ACTA is an independent, non-profit organization committed to academic freedom, excellence, and accountability at America's colleges and universities.

ACTA is an independent, non-profit organization committed to academic freedom, excellence, and accountability at America's colleges and universities.

ACTA is an independent, non-profit organization committed to academic freedom, excellence, and accountability at America's colleges and universities.

Federal Focus on Higher Ed

September 19, 2005 by ACTA

The federal government is responsible for about a third of higher education spending in the U.S., which it does in the form of research grants and student financial aid programs. That investment is far greater than the government's investment in K-12 education (which amounts to about 10%), and yet governmental interest in quality control and standardization has thus far focussed on K-12 in the form of NCLB. Today may mark the beginning of a change, however.

Education Secretary Margaret Spellings is scheduled to speak today at the University of North Carolina at Charlotte, and she intends to use her speech to unveil plans for "a comprehensive national strategy for postsecondary education." Spellings says she is "not advocating a bigger role for the federal government in higher education" but stresses, too, that the country ''needs a coordinated approach to meet rising enrollment numbers and new economic demands." It's hard to see how the one can be achieved without the other, and it's easy to see how rhetoric may be operating here to anticipate and appease the most obvious and most damning criticism that Spellings' plan invites: that hers is an intrusive, impractical, and potentially undemocratic blueprint for governmental intervention in the expressive individuality and procedural autonomy of America's colleges and universities.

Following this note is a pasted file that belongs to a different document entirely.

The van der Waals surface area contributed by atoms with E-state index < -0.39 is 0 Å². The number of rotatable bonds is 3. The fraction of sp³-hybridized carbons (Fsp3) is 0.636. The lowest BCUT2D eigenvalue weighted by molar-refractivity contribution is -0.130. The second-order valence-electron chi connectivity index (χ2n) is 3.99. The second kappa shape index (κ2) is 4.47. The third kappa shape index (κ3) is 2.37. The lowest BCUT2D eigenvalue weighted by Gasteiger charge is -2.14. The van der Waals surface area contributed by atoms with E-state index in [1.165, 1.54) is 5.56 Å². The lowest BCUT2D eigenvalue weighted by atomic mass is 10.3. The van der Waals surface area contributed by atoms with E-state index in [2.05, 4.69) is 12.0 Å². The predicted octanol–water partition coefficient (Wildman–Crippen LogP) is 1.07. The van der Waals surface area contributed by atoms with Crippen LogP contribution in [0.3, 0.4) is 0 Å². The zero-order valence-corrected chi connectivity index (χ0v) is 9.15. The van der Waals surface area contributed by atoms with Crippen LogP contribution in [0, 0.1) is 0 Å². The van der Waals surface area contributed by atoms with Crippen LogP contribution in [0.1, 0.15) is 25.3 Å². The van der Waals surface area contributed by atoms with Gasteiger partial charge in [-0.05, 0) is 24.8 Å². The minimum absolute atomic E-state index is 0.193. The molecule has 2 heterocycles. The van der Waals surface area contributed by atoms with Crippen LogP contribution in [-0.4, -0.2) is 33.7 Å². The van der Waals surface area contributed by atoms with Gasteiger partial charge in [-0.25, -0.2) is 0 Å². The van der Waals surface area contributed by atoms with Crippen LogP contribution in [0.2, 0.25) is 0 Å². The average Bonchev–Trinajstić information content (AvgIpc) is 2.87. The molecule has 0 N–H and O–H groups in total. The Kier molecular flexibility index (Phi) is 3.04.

At the same time, Spellings is pinpointing an increasingly prohibitive national problem. We simply don't know much about what's happening on campus these days. We have plenty of suspect rankings systems, plenty of stories about overpaid presidents and misguided use of funds, plenty of studies documenting the overwhelmingly liberal bent of the American professoriate, and plenty of complaints about schools overcharging their students, inflating their grades, dumbing down curricula, and substituting politically biased proselytizing for genuine liberal arts education. But we have little in the way of systematic knowledge, and because of that it is just about impossible to talk constructively about how to address what many are beginning to regard as a crisis in higher education.

Spellings proposes to gather--or at least to begin to gather--some of the information we all need if we are to understand the nature of the problems higher education faces. Spellings' commission will be spearheaded by Charles Miller, former chair of the University of Texas Board of Regents. Others who will serve include Jim Hunt, governor of North Carolina; David Ward, president of the American Council on Education; and Jonathan Grayer, CEO of the Kaplan test prep company.

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